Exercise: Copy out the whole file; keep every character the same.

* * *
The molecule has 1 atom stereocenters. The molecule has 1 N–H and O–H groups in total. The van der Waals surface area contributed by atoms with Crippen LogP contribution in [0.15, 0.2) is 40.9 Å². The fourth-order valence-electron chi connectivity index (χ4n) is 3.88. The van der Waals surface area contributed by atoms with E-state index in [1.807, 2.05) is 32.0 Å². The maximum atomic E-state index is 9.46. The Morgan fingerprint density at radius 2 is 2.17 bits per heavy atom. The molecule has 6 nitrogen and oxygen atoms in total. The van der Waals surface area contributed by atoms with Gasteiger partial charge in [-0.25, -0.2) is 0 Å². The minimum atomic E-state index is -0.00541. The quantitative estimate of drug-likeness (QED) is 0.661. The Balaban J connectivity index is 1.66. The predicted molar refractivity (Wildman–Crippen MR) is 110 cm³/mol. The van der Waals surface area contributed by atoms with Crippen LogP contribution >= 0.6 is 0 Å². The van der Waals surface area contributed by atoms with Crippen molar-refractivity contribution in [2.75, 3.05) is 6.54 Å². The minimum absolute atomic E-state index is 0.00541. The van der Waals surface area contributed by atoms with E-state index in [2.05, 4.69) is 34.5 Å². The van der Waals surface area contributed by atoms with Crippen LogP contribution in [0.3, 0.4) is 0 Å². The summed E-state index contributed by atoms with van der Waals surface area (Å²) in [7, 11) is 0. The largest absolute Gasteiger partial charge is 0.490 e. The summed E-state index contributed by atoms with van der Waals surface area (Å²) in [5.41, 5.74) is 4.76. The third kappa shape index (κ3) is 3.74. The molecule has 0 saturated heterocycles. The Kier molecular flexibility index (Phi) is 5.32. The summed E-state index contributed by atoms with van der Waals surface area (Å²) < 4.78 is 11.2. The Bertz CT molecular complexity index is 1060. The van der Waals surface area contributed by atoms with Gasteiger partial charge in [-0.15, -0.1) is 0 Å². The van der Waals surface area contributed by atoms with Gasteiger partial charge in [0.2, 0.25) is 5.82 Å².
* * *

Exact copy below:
The molecule has 1 atom stereocenters. The molecule has 1 N–H and O–H groups in total. The van der Waals surface area contributed by atoms with Crippen LogP contribution in [0.15, 0.2) is 40.9 Å². The fourth-order valence-electron chi connectivity index (χ4n) is 3.88. The van der Waals surface area contributed by atoms with E-state index in [1.807, 2.05) is 32.0 Å². The maximum atomic E-state index is 9.46. The Morgan fingerprint density at radius 2 is 2.17 bits per heavy atom. The molecule has 6 nitrogen and oxygen atoms in total. The van der Waals surface area contributed by atoms with Gasteiger partial charge in [-0.25, -0.2) is 0 Å². The minimum atomic E-state index is -0.00541. The quantitative estimate of drug-likeness (QED) is 0.661. The Balaban J connectivity index is 1.66. The predicted molar refractivity (Wildman–Crippen MR) is 110 cm³/mol. The van der Waals surface area contributed by atoms with Crippen LogP contribution >= 0.6 is 0 Å². The van der Waals surface area contributed by atoms with Crippen molar-refractivity contribution in [2.75, 3.05) is 6.54 Å². The minimum absolute atomic E-state index is 0.00541. The van der Waals surface area contributed by atoms with E-state index in [2.05, 4.69) is 34.5 Å². The van der Waals surface area contributed by atoms with Crippen LogP contribution in [0.3, 0.4) is 0 Å². The summed E-state index contributed by atoms with van der Waals surface area (Å²) in [7, 11) is 0. The largest absolute Gasteiger partial charge is 0.490 e. The summed E-state index contributed by atoms with van der Waals surface area (Å²) in [5.41, 5.74) is 4.76. The third kappa shape index (κ3) is 3.74. The molecule has 0 saturated heterocycles. The Kier molecular flexibility index (Phi) is 5.32. The summed E-state index contributed by atoms with van der Waals surface area (Å²) < 4.78 is 11.2. The Bertz CT molecular complexity index is 1060. The van der Waals surface area contributed by atoms with Gasteiger partial charge in [-0.15, -0.1) is 0 Å². The van der Waals surface area contributed by atoms with Gasteiger partial charge in [0.2, 0.25) is 5.82 Å².